Most historians agree that the game of chess was first played in northern India during the Gupta Empire in the 6th century AD. This early type of chess was known as Chaturanga, a Sanskrit word for the military. The Gupta chess pieces were divided like their military into the infantry, cavalry, elephants, and chariots. In time, these pieces became the pawn, knight, bishop, and rook. The English words chess and check both come from the Persian word shāh meaning king.
The earliest written evidence of chess is found in three romances (epic stories) written in Sassanid Persia around 600AD. The game was known as chatrang or shatranj. When Persia was taken over by Muslims (633–644) the game was spread to all parts of the Muslim world. Muslim traders carried the game to Russia and to Western Europe. By the year 1000 it had spread all over Europe. In the 13th century a Spanish manuscript called Libro de los Juegos describes the games of shatranj (chess), backgammon, and dice.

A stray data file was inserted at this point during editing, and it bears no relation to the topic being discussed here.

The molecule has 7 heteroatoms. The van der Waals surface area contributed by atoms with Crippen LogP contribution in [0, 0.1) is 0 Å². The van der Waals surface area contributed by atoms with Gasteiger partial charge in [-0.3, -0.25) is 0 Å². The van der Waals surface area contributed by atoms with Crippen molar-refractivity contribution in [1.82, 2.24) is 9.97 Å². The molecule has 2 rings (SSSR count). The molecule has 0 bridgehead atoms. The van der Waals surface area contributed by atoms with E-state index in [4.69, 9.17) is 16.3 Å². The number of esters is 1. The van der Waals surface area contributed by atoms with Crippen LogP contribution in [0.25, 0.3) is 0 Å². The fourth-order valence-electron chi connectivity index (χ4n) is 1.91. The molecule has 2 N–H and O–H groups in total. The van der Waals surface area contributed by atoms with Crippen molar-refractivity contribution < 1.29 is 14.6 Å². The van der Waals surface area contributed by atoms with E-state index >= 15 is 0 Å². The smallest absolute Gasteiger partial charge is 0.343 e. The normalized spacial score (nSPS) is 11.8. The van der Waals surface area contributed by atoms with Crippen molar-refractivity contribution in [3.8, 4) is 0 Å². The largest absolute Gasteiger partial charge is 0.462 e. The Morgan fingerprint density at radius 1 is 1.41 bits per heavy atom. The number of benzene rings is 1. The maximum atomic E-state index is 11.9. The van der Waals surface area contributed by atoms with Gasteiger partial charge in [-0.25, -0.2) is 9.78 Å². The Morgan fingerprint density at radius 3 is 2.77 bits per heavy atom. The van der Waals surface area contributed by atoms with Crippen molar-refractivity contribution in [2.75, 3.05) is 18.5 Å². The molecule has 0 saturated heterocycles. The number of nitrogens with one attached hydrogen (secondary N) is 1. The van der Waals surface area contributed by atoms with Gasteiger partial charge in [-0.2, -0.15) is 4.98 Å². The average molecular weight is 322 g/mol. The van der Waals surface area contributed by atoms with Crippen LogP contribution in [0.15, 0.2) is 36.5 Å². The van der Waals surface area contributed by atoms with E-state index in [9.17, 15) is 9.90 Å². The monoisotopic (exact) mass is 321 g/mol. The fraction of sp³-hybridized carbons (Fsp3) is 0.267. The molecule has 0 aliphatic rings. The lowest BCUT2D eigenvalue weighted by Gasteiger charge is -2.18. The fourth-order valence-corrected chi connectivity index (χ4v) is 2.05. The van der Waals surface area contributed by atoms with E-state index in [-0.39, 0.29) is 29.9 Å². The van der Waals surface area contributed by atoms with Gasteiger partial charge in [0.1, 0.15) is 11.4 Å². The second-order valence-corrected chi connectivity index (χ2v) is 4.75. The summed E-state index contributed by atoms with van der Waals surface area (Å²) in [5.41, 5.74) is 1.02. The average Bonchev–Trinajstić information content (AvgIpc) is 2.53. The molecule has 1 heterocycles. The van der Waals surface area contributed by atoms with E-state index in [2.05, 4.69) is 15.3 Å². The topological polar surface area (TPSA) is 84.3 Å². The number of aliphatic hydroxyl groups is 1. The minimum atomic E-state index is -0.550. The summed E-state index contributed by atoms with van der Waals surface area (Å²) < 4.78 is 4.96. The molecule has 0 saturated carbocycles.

The game changed greatly between about 1470 to 1495. The rules of the older game were changed in the West so that some of the pieces (queen, bishop) had more scope, development of the pieces was faster, and the game more exciting. The new game formed the basis of modern international chess. Historians of chess consider this as the most important change since the game was invented.